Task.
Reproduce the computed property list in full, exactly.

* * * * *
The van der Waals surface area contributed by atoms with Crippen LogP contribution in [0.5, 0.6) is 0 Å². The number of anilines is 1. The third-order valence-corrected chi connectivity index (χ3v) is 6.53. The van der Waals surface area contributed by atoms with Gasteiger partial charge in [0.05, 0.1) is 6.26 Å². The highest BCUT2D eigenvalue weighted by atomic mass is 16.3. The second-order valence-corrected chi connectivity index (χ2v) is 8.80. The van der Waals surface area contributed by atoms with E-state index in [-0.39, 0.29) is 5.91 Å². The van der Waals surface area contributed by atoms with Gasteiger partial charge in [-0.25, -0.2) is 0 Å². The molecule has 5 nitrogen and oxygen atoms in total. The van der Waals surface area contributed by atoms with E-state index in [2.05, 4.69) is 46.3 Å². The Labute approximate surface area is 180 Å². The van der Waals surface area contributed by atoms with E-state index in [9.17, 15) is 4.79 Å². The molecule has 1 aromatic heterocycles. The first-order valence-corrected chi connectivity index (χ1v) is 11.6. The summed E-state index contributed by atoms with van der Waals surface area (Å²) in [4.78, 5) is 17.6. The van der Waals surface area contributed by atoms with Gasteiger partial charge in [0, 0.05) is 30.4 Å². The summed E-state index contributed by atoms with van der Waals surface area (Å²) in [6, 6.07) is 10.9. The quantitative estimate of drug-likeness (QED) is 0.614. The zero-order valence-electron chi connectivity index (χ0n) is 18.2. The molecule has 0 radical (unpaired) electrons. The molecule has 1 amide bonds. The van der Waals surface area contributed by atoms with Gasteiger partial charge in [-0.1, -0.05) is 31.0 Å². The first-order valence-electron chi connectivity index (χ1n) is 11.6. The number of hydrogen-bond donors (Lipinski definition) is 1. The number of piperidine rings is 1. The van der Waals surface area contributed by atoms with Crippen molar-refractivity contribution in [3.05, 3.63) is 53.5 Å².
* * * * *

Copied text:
The van der Waals surface area contributed by atoms with Crippen LogP contribution in [0.5, 0.6) is 0 Å². The number of anilines is 1. The third-order valence-corrected chi connectivity index (χ3v) is 6.53. The van der Waals surface area contributed by atoms with Gasteiger partial charge in [0.05, 0.1) is 6.26 Å². The highest BCUT2D eigenvalue weighted by atomic mass is 16.3. The second-order valence-corrected chi connectivity index (χ2v) is 8.80. The van der Waals surface area contributed by atoms with E-state index in [-0.39, 0.29) is 5.91 Å². The van der Waals surface area contributed by atoms with Gasteiger partial charge in [-0.25, -0.2) is 0 Å². The molecule has 5 nitrogen and oxygen atoms in total. The van der Waals surface area contributed by atoms with E-state index in [2.05, 4.69) is 46.3 Å². The Labute approximate surface area is 180 Å². The van der Waals surface area contributed by atoms with E-state index in [9.17, 15) is 4.79 Å². The molecule has 1 aromatic heterocycles. The first-order valence-corrected chi connectivity index (χ1v) is 11.6. The summed E-state index contributed by atoms with van der Waals surface area (Å²) in [4.78, 5) is 17.6. The van der Waals surface area contributed by atoms with Gasteiger partial charge in [0, 0.05) is 30.4 Å². The summed E-state index contributed by atoms with van der Waals surface area (Å²) in [6, 6.07) is 10.9. The quantitative estimate of drug-likeness (QED) is 0.614. The zero-order valence-electron chi connectivity index (χ0n) is 18.2. The molecule has 0 radical (unpaired) electrons. The molecule has 1 amide bonds. The van der Waals surface area contributed by atoms with Gasteiger partial charge in [-0.1, -0.05) is 31.0 Å². The first-order valence-electron chi connectivity index (χ1n) is 11.6. The number of hydrogen-bond donors (Lipinski definition) is 1. The number of piperidine rings is 1. The van der Waals surface area contributed by atoms with Crippen molar-refractivity contribution in [3.05, 3.63) is 53.5 Å².